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Through Women S Eyes Combined by Ellen Carol DuBois
Through Women’s Eyes: An American History with Documents was the first text to present a narrative of U.S. women’s history within the context of the central developments of the United States and to combine this core narrative with written and visual primary sources in each chapter. The authors’ commitment to highlighting the best and most current scholarship, along with their focus on women from a broad range of ethnicities, classes, religions, and regions, has helped students really understand U.S. history Through Women’s Eyes.
Texas Through Women S Eyes by Judith N. McArthur
Texas women broke barriers throughout the twentieth century, winning the right to vote, expanding their access to higher education, entering new professions, participating fully in civic and political life, and planning their families. Yet these major achievements have hardly been recognized in histories of twentieth-century Texas. By contrast, Texas Through Women's Eyes offers a fascinating overview of women's experiences and achievements in the twentieth century, with an inclusive focus on rural women, working-class women, and women of color. McArthur and Smith trace the history of Texas women through four eras. They discuss how women entered the public sphere to work for social reforms and the right to vote during the Progressive era (1900–1920); how they continued working for reform and social justice and for greater opportunities in education and the workforce during the Great Depression and World War II (1920–1945); how African American and Mexican American women fought for labor and civil rights while Anglo women laid the foundation for two-party politics during the postwar years (1945–1965); and how second-wave feminists (1965–2000) promoted diverse and sometimes competing goals, including passage of the Equal Rights Amendment, reproductive freedom, gender equity in sports, and the rise of the New Right and the Republican party.
Women Through Women S Eyes by June Edith Hahner
The nineteenth century was a period of peak popularity for travel to Latin America, where a new political independence was accompanied by loosened travel restrictions. Such expeditions resulted in numerous travel accounts, most by men. However, because this period was a time of significant change and exploration, a small but growing minority of female voyagers also portrayed the people and places that they encountered. Women through Women's Eyes draws from ten insightful accounts by female visitors to Latin America in the nineteenth century. These firsthand tales bring a number of Latin American women into focus: nuns, market women, plantation workers, the wives and daughters of landowners and politicians, and even a heroine of the independence movement. Questions of family life, religion, women's labor, and education are addressed, in addition to the interrelationships of men and women within the structure of Latin American societies. Women through Women's Eyes is a perceptive look at Latin American women from various walks of life during this period. Within these pages, the reader catches lengthy glimpses of the women on both sides of the travel accounts-author and subject-and thereby may examine them all and their societies close-up.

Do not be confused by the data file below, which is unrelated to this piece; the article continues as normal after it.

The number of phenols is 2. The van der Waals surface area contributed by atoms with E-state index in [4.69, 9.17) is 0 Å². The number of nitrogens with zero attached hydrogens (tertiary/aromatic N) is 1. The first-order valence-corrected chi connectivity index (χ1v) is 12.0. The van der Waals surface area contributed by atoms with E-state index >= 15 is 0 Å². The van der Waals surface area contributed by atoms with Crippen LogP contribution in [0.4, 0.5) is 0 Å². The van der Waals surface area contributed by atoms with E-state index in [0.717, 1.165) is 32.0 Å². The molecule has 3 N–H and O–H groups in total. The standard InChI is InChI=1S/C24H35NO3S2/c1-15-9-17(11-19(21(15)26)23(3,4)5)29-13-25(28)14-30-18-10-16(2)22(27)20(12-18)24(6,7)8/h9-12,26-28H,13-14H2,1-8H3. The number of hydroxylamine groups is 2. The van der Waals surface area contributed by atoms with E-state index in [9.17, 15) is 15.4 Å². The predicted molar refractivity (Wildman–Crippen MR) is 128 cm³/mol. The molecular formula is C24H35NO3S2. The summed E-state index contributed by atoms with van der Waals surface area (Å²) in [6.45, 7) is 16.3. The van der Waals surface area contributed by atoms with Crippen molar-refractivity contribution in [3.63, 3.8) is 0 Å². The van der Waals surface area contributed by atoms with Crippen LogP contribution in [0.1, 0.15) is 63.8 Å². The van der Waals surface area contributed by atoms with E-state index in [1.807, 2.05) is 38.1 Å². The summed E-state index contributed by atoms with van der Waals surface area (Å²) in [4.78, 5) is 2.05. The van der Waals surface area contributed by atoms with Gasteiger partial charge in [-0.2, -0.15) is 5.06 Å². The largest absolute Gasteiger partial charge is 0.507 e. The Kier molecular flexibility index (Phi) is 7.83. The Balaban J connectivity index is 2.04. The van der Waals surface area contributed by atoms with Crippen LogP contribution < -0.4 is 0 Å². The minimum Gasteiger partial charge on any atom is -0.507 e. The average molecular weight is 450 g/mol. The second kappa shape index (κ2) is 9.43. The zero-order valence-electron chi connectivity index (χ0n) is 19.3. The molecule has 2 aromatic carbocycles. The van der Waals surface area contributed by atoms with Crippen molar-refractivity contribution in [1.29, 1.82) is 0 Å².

Russia Through Women S Eyes by Toby W. Clyman
Nineteenth-century Russia has been known to the West mainly through the writings of men. Russian women, however, were far from silent and have left vivid testimony about their families, their education, their careers, and their country. This collection presents, for the first time in English, the lives of eleven remarkable Russian women as told in their own words. These autobiographies span the century and cover a wide range of classes and professions. Among the authors are women of the gentry (Natalia Grot), the merchant class (Aleksandra Kobiakova), the lower bureaucracy (Praskovia Tatlina), and the serf class (Liubov Nikulina-Kositskaia). They include writers (Elizaveta Lvova, Anastasia Verbitskaia), a journalist (Emilia Pimenova), an actress in the provincial theater (Liubov Nikulina-Kositskaia), and two physicians (Varvara Kashevarova-Rudneva, Ekaterina Slanskaia)--one the first woman to earn a medical degree in Russia, the other a doctor in the slums of St. Petersburg. Their memoirs show their fierce engagement in the debate over woman's nature, her duties and responsibilities, her upbringing, and her place in society. Each autobiography is introduced and annotated by Toby Clyman and Judith Vowles, who also provide a general introduction that situates these writings within the Russian and Western autobiographical traditions.
Transatlantic Travels In Nineteenth Century Latin America by Adriana Méndez Rodenas
This book studies the travel accounts of five “lady travelers” to Mexico, the Southern Cone, Brazil, and the Caribbean. As eye-witness accounts, their books record the rise of independent republics in Spanish America. Women’s travels provide a fresh look at indigenous and African populations in the New World and analyze women’s social condition.